The cost of removing the ash will depend on the depth of the dredging in the streambed, whether the ash is allowed to dry out initially on a barge or at a land facility, and where the muck will go for disposal.

About 5.4 million cubic yards of ash sludge tumbled from TVA's aboveground combination pond/landfill when it ruptured on Dec. 22, knocking one nearby home off its foundations, downing trees and power lines, killing fish and sullying about 275 acres. It filled two inlets of the Emory.

Dredge risk downplayed

The Emory — along with the Clinch River, which it flows into, and the Lower Watts Bar Reservoir, which they both enter — still has pockets of sediment that holds radioactive cesium and a host of other ills from nuclear power production and weapons development at the U.S. Department of Energy's Oak Ridge Reservation several decades ago.

The lake was already off limits to commercial fishing because of the contamination from polychlorinated biphenyls, or PCBs, from unspecified sources, and the public has been warned for years not to eat striped bass from the lower Emory River and the Clinch.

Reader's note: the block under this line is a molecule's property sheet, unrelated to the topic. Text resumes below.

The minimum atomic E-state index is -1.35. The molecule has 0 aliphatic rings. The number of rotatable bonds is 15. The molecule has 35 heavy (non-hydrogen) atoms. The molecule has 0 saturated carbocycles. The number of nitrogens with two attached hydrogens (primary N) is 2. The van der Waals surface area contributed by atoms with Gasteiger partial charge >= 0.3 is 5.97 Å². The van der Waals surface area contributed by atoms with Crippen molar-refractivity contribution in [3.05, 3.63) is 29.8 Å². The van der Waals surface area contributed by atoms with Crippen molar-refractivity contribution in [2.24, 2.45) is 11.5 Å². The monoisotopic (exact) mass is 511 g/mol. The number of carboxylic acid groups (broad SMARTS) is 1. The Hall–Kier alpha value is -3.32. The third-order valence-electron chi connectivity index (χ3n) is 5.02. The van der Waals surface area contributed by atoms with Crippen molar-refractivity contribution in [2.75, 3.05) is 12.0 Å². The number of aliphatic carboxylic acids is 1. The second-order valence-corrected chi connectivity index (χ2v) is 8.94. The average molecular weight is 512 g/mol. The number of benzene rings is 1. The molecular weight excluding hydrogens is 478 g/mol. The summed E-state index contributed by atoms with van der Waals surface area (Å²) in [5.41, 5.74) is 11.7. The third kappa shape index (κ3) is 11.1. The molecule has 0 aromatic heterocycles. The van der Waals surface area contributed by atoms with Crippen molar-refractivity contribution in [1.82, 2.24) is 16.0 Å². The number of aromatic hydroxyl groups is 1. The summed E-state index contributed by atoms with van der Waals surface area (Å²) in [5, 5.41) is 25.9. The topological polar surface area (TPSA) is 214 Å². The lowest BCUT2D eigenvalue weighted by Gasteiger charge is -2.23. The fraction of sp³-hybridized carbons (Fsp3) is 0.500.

A state advisory says no one should eat more than one meal a month of catfish or sauger from there, and pregnant women and children shouldn't eat the fish at all. The Clinch River has advisories on even more species.

Some environmentalists have pointed out that dredging could kick up sediment, but a committee of state, TVA, U.S. Army Corps of Engineers and EPA officials that has to inspect any dredging requests in the area downriver of Oak Ridge has said the action would not be a problem in the Emory.

"Most of the sediment that's going to be dredged in any one given location is really not going to be that heavily contaminated," said John Shewairy, spokesman for the DOE office in Oak Ridge.

Eroding soil from development and other sites over the decades has buried much of the older sediment, with the higher concentrations of cesium found 8 to 32 inches deep.

Sampling over the years on the Emory has consistently shown cesium levels below the amount that would prohibit the sediment from being spread on agricultural lands, according to monitoring data that the group provided. That's the only requirement if levels are high.

Strontium, mercury and uranium were among the materials that regularly moved in the 1950s and 1960s from DOE's Oak Ridge Reservation via streams that flow into the Clinch River. With the Emory draining into the Clinch, materials have backed up into it also.